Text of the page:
I was reading Nora Roberts Land from the Dare Valley Series this past week when I was on vacation, and I saw something that every novelist should consider in their stories.
It's a romance story / mystery. College age students are going to parties and getting sick and soon a couple of students die in what appear to be natural causes. But that isn't the story. Like I said, it's a romance and that is where the importance of misdirection and misunderstanding comes in.
What do I mean by misdirection and misunderstanding?
I was reading Robert B Parker's novel, Back Story, the other day and I ran across three terrific lines in the story. These lines were so good at painting a picture that I had to stop and write them down. Now, I don't want you to copy these lines and put them in your next novel. No, I want you to study the lines and see if you can add that type of description in your own novel.
What does this line make you see, feel or experience? Does it bring back memories in some way, either good memories or bad memories?
It was bright outside, and the sun was making long parallelograms on my floor.
Wow, can you feel the brilliance of that line? It tells me a couple of things. The sun is shining, duh, but it's also either late afternoon or winter. Late afternoon, the sun could be shining in a west facing window. I suppose it can be early morning coming in an east window. But it could be winter time and the sun is low in the sky coming in a south window. Does the sun warm the room? The sun could be adding tension to the room, if the person is in prison, or being held hostage and there is a time limit for when a deal has to go down.
This line took me back to a building I used to work in a couple of years ago. There were a number of windows that allowed light to make long bright rectangles across the floor.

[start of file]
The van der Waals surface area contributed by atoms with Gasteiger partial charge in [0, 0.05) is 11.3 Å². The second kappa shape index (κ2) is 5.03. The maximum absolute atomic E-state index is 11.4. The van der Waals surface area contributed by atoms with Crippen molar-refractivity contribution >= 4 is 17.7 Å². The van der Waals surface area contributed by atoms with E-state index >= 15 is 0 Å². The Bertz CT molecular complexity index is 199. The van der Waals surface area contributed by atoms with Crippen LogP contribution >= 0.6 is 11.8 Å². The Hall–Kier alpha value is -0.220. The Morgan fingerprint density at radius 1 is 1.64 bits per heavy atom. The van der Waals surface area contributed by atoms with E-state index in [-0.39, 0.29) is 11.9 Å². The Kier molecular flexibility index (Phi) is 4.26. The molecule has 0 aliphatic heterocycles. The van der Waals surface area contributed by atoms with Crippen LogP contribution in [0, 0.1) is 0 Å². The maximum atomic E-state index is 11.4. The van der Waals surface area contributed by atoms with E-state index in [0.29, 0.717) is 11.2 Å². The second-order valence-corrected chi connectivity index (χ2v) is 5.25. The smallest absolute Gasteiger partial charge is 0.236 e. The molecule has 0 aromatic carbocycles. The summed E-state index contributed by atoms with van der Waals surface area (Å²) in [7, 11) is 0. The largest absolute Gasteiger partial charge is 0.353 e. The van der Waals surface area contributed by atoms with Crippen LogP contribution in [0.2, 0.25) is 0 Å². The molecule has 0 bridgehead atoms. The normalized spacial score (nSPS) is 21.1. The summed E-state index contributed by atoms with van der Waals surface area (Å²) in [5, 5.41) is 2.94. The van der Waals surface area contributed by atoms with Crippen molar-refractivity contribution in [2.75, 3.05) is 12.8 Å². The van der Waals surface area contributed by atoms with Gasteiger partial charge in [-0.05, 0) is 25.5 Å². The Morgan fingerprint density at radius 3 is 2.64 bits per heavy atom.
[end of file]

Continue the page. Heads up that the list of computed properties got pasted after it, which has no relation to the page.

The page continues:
Then a few paragraphs later someone walked through the room and Robert B Parker wrote,
I want to present to you a comparison of two books and how they start. The lead up to the inciting incident if you will.
One book is by Kevin J Anderson and the other is by Robert Jordan. Both are master writers and I think Kevin J Anderson has written over 150 novels. For Kevin's book, I am reading, The Edge of the World, which I will compare to Robert Jordan's classic, The Eye of the World, the first book in his Wheel of Time Series. I'm going to try to keep from saying one book is better than the other as my goal here is to provide contrast to ways to open a novel to keep your reader's engaged and hooked. Both books can be classified as Epic Fantasy genre with great world building.
Multiple POV to Start the Novel or a Single POV?
In The Edge of the World, Kevin J Anderson begins . . .
I received an email the other day from a friend that isn't feeling any motivation to sit down and do the hard task of writing.
With the pandemic she isn't motivated to write. Days blend into sameness when you can't go anywhere and nothing new is happening. She says she isn't involved in Social Media. She's written short stories and submitted them to publishers and is getting rejected. She stopped coming to our writer's group even though we continued to meet online on discourse. She was involved in other writing groups and I don't know if she continued those or not.Here's a list of actions I take when I'm feeling sluggish about writing.
Exercise is good for waking up your mind and clearing out cobwebs. A long walk in the sun on a spring day will do wonders for motivation to do tasks.2. Read a book on How to Write.